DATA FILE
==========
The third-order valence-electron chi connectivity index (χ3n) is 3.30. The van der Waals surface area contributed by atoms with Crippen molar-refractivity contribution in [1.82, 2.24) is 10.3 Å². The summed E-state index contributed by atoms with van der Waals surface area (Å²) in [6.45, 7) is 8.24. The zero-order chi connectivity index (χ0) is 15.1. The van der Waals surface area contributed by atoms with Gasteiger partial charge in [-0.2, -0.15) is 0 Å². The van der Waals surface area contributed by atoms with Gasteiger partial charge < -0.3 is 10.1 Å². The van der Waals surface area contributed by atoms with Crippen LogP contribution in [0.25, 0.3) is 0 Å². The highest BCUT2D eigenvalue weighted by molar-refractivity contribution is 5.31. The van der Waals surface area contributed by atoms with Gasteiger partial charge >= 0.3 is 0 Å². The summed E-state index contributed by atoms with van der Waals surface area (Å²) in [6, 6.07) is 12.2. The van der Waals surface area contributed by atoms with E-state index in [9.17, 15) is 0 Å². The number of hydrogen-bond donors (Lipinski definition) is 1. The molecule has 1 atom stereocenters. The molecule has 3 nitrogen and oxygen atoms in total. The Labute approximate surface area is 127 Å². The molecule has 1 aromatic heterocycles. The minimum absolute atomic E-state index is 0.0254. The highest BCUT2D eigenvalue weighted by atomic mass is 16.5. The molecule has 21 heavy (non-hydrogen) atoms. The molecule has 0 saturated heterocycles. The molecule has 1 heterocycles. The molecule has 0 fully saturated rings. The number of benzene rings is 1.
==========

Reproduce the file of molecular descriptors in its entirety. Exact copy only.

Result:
The third-order valence-electron chi connectivity index (χ3n) is 3.30. The van der Waals surface area contributed by atoms with Crippen molar-refractivity contribution in [1.82, 2.24) is 10.3 Å². The summed E-state index contributed by atoms with van der Waals surface area (Å²) in [6.45, 7) is 8.24. The zero-order chi connectivity index (χ0) is 15.1. The van der Waals surface area contributed by atoms with Gasteiger partial charge in [-0.2, -0.15) is 0 Å². The van der Waals surface area contributed by atoms with Gasteiger partial charge < -0.3 is 10.1 Å². The van der Waals surface area contributed by atoms with Crippen LogP contribution in [0.25, 0.3) is 0 Å². The highest BCUT2D eigenvalue weighted by molar-refractivity contribution is 5.31. The van der Waals surface area contributed by atoms with Gasteiger partial charge >= 0.3 is 0 Å². The summed E-state index contributed by atoms with van der Waals surface area (Å²) in [6, 6.07) is 12.2. The van der Waals surface area contributed by atoms with E-state index in [9.17, 15) is 0 Å². The number of hydrogen-bond donors (Lipinski definition) is 1. The molecule has 1 atom stereocenters. The molecule has 3 nitrogen and oxygen atoms in total. The Labute approximate surface area is 127 Å². The molecule has 1 aromatic heterocycles. The minimum absolute atomic E-state index is 0.0254. The highest BCUT2D eigenvalue weighted by atomic mass is 16.5. The molecule has 21 heavy (non-hydrogen) atoms. The molecule has 0 saturated heterocycles. The molecule has 1 heterocycles. The molecule has 0 fully saturated rings. The number of benzene rings is 1.